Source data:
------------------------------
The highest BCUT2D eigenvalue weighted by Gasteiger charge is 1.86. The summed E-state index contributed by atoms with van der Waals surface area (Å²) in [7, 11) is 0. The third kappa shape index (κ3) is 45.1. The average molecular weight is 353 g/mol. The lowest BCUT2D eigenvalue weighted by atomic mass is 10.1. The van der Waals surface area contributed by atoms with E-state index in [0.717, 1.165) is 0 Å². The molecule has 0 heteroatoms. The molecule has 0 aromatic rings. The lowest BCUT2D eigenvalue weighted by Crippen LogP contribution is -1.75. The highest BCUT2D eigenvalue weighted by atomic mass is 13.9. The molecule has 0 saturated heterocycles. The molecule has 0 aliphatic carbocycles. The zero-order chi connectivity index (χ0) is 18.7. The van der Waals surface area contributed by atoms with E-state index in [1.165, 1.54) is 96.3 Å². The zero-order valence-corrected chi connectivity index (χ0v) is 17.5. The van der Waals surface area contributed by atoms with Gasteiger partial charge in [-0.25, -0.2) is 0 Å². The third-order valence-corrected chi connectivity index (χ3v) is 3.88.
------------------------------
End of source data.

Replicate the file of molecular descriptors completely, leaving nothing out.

The highest BCUT2D eigenvalue weighted by Gasteiger charge is 1.86. The summed E-state index contributed by atoms with van der Waals surface area (Å²) in [7, 11) is 0. The third kappa shape index (κ3) is 45.1. The average molecular weight is 353 g/mol. The lowest BCUT2D eigenvalue weighted by atomic mass is 10.1. The van der Waals surface area contributed by atoms with E-state index in [0.717, 1.165) is 0 Å². The molecule has 0 heteroatoms. The molecule has 0 aromatic rings. The lowest BCUT2D eigenvalue weighted by Crippen LogP contribution is -1.75. The highest BCUT2D eigenvalue weighted by atomic mass is 13.9. The molecule has 0 saturated heterocycles. The molecule has 0 aliphatic carbocycles. The zero-order chi connectivity index (χ0) is 18.7. The van der Waals surface area contributed by atoms with E-state index in [1.165, 1.54) is 96.3 Å². The zero-order valence-corrected chi connectivity index (χ0v) is 17.5. The van der Waals surface area contributed by atoms with Gasteiger partial charge in [-0.25, -0.2) is 0 Å². The third-order valence-corrected chi connectivity index (χ3v) is 3.88.